How will beneficiaries inherit money? This is another area for “people planning” within the estate plan. Outright inheritance does not usually enhance the lives of beneficiaries. The beneficiary may not be ready to control a significant amount of money. A sudden, large distribution of wealth may misalign incentives and values. This can result in unsustainable or unproductive lifestyles.
The first task is for attorneys and families to discuss where all the impacted family members are currently at. Are they on a good career track? Do they value education? Do they currently (or have they in the past) struggled with substance abuse? After this conversation, clients can spend some time discussing goals with clients to determine what flourishing might look like for each family member impacted by the estate plan.
After this conversation the attorney can draft an estate plan to address these potential outcomes with specific trust provisions. For example, a trust might include language that creates trusts for the grantors’ descendants, rather than an outright distribution, following the death of both grantors. The distribution standards for these trusts can be limited to health, education, maintenance, and support which can be used for paying for education, buying a home, or starting a business. As time passes and the beneficiary gains the skills necessary to handle their inheritance, the trust can either gift to the beneficiary outright or become a beneficiary-controlled trust, where the beneficiary manages the trust assets for their own benefit without limitation. Alternatively, grantors may be entirely unsure of the beneficiaries’ ability to manage assets responsibly. In this case, they can set up separate trusts for each beneficiary that distribute a salary match.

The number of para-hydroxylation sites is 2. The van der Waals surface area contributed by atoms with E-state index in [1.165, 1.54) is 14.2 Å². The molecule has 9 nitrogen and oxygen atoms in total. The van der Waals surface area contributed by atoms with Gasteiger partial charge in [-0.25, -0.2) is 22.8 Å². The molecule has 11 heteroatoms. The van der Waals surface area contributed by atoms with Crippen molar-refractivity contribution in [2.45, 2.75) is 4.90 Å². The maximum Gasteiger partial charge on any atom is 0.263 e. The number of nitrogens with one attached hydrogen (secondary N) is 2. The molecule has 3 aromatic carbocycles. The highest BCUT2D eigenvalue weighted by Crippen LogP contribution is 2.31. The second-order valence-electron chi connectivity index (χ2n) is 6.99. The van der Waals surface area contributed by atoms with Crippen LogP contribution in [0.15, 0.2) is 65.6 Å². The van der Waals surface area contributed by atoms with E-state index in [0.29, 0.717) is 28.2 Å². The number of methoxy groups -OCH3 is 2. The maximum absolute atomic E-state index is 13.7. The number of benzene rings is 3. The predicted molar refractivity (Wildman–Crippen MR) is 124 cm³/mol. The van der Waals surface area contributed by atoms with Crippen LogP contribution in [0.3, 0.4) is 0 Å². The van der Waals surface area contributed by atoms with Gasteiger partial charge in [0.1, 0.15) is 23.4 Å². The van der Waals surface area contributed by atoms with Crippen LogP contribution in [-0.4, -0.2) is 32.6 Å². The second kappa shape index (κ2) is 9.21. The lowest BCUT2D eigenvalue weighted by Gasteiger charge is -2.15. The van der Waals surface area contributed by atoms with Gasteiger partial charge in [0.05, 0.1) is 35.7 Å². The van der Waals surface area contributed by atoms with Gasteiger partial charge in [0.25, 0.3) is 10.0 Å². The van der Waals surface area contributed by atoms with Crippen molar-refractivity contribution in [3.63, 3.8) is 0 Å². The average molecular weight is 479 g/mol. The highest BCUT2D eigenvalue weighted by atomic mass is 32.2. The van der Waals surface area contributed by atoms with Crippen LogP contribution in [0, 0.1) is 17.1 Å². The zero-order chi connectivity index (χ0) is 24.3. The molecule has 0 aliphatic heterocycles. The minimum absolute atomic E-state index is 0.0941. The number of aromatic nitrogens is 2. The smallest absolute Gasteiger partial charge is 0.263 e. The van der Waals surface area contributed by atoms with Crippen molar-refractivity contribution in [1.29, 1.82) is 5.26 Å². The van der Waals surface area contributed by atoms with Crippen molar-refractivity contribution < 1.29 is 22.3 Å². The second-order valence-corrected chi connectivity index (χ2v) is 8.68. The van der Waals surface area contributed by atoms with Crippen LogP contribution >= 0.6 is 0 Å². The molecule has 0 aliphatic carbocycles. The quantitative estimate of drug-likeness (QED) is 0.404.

Grantors may also want to leverage the power of distribution in order to prevent beneficiaries from using family assets to fund a chemical dependency or other addiction. In such a case, the trust could include a standard that determines whether a beneficiary has a substance abuse problem. If triggered, this clause would give the trustee broad discretion in preventing distributions and/or paying for treatment until there is evidence of recovery. These safeguards protect beneficiaries from adverse consequences that result from inheriting assets while overcoming an addiction.
A complete discussion of substance abuse planning is outside the scope of this article. However, this example shows how important people planning is in an estate plan. Provisions like these treat affected family members as individuals and allow the trust to distribute assets in a way that leads to flourishing lives.
Estate planning using revocable living trusts is about much more than probate avoidance and planning for incapacity. The true power of an RLT based estate plan is derived from its ability to navigate family dynamics to create the best outcome for everyone. Ideally an estate plan does two things. It protects the original will of the grantors and allows for inheritors and beneficiaries to grow into their inheritance. If an estate plan does these two things well, families are better able to achieve their goal of flourishing.